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Borkh holds the record for singing more than 350 performances of Elektra.My desert island recording of Elektra is the 1957 Salzburg broadcast (available officially on Orfeo but also on several other cheaper labels) conducted by Mitropoulos with an all-star supporting cast that includes della Casa, Jean Madeira, Max Lorenz, and Kurt Bohme.Wieland Wagner begged her to become his`ideal Brunnhilde, but Borkh refused.A big part of his attraction was the voice, of course, but she also, ironically, possessed the perfect Aryan looks for Brunnhilde: she was tall, blond and had an extraordinary bone structure.In fact, they proved to be her last performances on any operatic stage after a long career spanning some 35 years.She made her operatic debut in 1940 in Switzerland where her Jewish father moved the family to escape the Nazis.

There are no duds or filler on this CD; Dvorak's 'Song to the Moon from RUSALKA is truly one of the loveliest things I have ever heard. Borkh's dramatic soprano was warmer than Nilson's and more even than Varnay's.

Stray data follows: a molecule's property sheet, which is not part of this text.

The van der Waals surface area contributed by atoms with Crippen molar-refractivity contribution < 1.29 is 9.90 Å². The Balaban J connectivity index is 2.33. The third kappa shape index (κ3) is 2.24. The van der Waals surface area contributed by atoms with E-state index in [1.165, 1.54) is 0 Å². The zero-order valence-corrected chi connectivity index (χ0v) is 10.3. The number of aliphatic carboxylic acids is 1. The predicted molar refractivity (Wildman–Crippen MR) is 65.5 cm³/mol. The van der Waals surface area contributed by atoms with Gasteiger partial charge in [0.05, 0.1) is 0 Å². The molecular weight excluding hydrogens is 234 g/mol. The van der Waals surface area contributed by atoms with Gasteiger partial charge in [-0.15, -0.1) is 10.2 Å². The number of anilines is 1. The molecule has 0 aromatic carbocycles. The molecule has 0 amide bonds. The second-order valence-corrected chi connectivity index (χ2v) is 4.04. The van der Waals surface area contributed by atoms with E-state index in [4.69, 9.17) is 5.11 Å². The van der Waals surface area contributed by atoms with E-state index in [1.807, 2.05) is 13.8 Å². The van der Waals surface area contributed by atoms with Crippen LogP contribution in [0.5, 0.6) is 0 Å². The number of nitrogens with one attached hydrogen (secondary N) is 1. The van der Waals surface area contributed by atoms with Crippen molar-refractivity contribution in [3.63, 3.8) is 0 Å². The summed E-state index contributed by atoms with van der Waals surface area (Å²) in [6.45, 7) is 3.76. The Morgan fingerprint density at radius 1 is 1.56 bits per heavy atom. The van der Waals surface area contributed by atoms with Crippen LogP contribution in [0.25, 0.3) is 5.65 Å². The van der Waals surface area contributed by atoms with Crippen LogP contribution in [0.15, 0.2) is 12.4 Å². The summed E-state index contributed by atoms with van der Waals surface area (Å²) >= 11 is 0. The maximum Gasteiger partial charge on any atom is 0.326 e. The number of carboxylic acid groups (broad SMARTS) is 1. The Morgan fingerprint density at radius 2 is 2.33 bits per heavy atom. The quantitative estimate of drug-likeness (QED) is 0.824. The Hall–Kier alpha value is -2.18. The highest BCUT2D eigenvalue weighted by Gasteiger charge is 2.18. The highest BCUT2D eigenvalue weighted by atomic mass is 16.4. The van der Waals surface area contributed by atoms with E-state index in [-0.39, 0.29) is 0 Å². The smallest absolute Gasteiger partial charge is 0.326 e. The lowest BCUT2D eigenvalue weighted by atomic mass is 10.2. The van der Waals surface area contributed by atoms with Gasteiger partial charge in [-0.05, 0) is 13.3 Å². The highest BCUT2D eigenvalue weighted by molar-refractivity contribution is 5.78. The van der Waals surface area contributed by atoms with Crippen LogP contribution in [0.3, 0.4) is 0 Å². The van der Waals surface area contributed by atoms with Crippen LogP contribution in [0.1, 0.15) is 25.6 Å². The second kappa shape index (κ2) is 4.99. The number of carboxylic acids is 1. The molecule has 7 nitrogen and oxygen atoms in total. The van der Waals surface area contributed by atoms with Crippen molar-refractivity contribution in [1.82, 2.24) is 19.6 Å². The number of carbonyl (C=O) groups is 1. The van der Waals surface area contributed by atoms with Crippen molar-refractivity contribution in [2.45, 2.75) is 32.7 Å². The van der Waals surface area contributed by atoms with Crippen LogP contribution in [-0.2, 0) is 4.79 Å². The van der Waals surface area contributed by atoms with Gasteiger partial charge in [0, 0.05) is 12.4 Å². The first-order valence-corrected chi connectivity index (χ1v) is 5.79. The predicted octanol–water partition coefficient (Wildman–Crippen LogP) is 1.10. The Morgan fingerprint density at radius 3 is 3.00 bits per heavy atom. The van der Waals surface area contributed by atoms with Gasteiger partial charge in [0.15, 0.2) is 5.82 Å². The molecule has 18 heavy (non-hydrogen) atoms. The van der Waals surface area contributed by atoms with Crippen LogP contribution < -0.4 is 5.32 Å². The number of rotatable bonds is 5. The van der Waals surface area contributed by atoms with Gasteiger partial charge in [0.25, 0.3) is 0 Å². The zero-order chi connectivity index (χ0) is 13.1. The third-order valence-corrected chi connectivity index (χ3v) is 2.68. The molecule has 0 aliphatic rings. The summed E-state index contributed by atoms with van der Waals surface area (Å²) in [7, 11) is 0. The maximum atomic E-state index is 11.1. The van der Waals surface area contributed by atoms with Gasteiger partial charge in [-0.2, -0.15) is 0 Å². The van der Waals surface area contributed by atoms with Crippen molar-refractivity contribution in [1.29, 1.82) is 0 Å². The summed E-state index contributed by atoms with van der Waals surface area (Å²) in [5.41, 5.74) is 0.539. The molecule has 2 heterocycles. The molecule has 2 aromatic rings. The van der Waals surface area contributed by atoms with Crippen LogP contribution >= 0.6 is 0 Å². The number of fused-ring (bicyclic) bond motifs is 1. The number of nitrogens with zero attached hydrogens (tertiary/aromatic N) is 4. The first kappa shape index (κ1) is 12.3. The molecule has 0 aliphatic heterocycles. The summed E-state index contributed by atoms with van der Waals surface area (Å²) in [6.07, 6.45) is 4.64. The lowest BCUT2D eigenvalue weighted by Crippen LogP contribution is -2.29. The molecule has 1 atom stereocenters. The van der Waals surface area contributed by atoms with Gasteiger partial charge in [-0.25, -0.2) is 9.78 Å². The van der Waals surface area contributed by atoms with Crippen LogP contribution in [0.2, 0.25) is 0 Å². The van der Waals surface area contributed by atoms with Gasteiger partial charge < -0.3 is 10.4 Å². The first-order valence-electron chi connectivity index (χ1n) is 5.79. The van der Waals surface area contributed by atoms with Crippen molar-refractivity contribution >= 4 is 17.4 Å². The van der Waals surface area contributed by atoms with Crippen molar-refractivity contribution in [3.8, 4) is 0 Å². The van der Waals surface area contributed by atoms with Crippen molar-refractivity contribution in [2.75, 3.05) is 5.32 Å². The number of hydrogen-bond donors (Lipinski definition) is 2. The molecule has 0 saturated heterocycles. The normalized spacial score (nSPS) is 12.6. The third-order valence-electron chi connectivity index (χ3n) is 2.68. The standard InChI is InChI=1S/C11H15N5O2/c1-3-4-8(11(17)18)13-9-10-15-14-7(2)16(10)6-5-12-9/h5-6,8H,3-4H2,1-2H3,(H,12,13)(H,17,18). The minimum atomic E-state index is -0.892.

Borkh's voice, to my ears, was more akin to such warmer, womanly dramatic voices as Flagstad and Farrell, rather than a Nilsson, Varnay. One could see why Fritz Reiner chose her to record his famous Elektra and Salome excerpts on RCA despite Borkh's relationship with Decca.

Perhaps it was no coincidence that Borkh was chosen by Rudolf Bing for new productions of both Salome and Elektra over her competition.

Bohm was infamous for imposing cuts on virtually everything he conducted, but these are the same cuts used by Ozawa and Sinopoli on their respective recordings and they should have known better.

Perhaps she is best known for the first LP recording of Turandot with Tebaldi and Del Monaco. I always felt that the Decca engineers didn't record her well because her extremely large voice has little impact, especially when by contrast the hectoring Calaf of Del Monaco manages to effectively scream throughout the opera - probably at the star tenor's insistence.

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